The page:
The Senate approved the largest economic stimulus package in memory, moving the estimated $2 trillion bill to the House. The highlights:
The bill greatly expands unemployment insurance to cover freelance and gig workers, extending unemployment benefits to self-employed workers, including independent contractors, freelancers, and other nontraditional workers who are unemployed, partially unemployed, or unable to work because of Covid-19. The agreement is set to increase current unemployment assistance by $600 a week for four months.
The legislation will provide one-time checks of $1,200 to Americans with adjusted gross income up to $75,000 for individuals and $150,000 for married couples. Individuals and couples are eligible for an additional $500 per child. The government rebates will be pared by $5 for each $100 of income over those thresholds, completely phasing out for individuals whose incomes exceed $99,000, $146,500 for the head of households with one child, and $198,000 for joint filers who don’t have children. Eligible U.S. residents must not be claimed as a dependent by another taxpayer, ts.
The checks will be available to those who have no income as well as people who rely on income benefit programs, such as supplemental security income from the Social Security Administration.
People who don’t itemize their deductions would be able to claim up to $300 for charitable contributions in 2020.
The law would allow most Americans with federal student loans to suspend their monthly payments through Sept. 30, 2020, without any interest accruing. It would also enable employers to make tax-exempt contributions toward their workers’ student-loan payments.
Small Business provisions:
The stimulus package included $350 billion in loans to small businesses in an effort to keep Americans on payrolls. Under the new program, loan money that small businesses use to cover payroll expenses, rent, interest on mortgage obligations, and utilities will be forgiven. The legislation would also provide billions in debt relief on existing loans.
A correction that was already in the works due to a drafting error in the 2017 Tax Cuts and Jobs Act that required them to expense property improvements over 39 years, instead of in the first year as was initially intended was corrected in this legislation. This will allow businesses to correct/amend 2018 and 2019 (already filed) tax returns to expense immediately certain “build-out” costs or renovations previously depreciated over 39 years.
The deal would allow businesses and nonprofits with up to 500 workers in a single location to apply through qualifying banks for loans backed by the Small Business Administration. The loans would convert into grants that don’t have to be repaid for amounts spent on items such as payroll, rent, or utilities, with the grants reduced when workers are laid off. The loans would be capped at $10 million and cover wages up to $100,000 a year.
Businesses get the ability to apply losses from 2018, 2019, or 2020 to past years’ profits and claim refunds.
Employers would be able to defer paying their share of 2020 payroll taxes. They could then make half of those payments in 2021 and the other half in 2022.
Retirement Plans/ 401K Plans / Retirees
Provisions in the legislation raise the limits on 401(k) loans and loosen the rules on hardship distributions from retirement accounts. People affected by the coronavirus crisis would get access to up to $100,000 of their retirement savings without the 10% penalty that normally applies to money taken out before age 59 1/2.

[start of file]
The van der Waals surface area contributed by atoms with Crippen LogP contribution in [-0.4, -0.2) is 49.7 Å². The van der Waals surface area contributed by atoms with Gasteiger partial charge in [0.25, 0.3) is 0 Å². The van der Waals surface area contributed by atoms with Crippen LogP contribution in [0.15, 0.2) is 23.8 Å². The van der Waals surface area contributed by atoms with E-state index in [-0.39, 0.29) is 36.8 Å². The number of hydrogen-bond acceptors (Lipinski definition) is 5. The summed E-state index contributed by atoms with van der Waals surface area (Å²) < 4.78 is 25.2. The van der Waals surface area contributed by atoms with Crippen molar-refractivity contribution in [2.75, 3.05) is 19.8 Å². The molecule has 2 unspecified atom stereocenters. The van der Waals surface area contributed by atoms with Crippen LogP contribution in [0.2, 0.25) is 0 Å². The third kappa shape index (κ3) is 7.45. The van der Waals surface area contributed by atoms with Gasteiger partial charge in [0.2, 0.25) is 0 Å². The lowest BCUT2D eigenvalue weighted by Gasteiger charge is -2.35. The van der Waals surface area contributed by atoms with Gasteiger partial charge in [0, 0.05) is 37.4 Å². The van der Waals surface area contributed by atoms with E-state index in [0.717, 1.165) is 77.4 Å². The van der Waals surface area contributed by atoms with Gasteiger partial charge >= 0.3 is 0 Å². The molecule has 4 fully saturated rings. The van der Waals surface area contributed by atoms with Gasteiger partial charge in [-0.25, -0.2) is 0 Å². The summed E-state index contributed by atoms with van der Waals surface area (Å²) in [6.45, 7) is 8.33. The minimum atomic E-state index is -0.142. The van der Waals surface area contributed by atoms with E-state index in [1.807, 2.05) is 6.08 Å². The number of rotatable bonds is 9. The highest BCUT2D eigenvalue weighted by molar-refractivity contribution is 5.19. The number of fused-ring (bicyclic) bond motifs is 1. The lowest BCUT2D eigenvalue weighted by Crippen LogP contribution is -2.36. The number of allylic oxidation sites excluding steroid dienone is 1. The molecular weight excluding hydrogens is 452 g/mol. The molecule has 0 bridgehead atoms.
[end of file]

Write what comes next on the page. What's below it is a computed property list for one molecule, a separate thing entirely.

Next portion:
The “hardship withdrawals” of up to $100,000 from IRAs and 401Ks would still be taxable, but account owners can pay the income tax due on the withdrawal over three years, rather than in the first year. And those under age 59 ½ would be exempt from the 10% penalty that normally applies.
Alternatively, they can elect to put the money back into a 401(k)-type plan or an IRA within three years, and skip the tax payments, even if the amount they want to redeposit exceeds the annual contribution limit, which is currently $6,000 for an IRA (or $7,000 for those 50 or older) and $19,500 for a 401(k) (or $26,000 for those 50 or older.)
To qualify for the hardship distribution, the account owner or his or her spouse or dependent must have been diagnosed with the coronavirus or lost income due to a layoff, business closure, quarantine, reduction in hours, or inability to work due to a lack of child care.
The administrator of the account “may rely on an employee’s certification that the employee satisfies the conditions,” the bill says.
For retirees, the bill suspends for 2020 the minimum required distributions most must take from tax-deferred 401(k)s and individual retirement accounts. Congress enacted a similar measure in 2009, to give beaten-down retirement accounts time to rebound without requiring retirees to take money out when their balances were low.
The bill doubles the amount 401(k) participants who have been diagnosed with the virus or affected by economic losses can take in loans for the next six months from a retirement account to the lower of $100,000 or 100% of the account balance. (IRAs don’t permit loans.)
People with 401(k) loans—new or existing—can delay any repayment due in 2020 for a year. That extends the repayment deadline for these loans by a year. People who have inherited 401(k)s, IRAs, or Roth IRAs can also suspend distributions in 2020.
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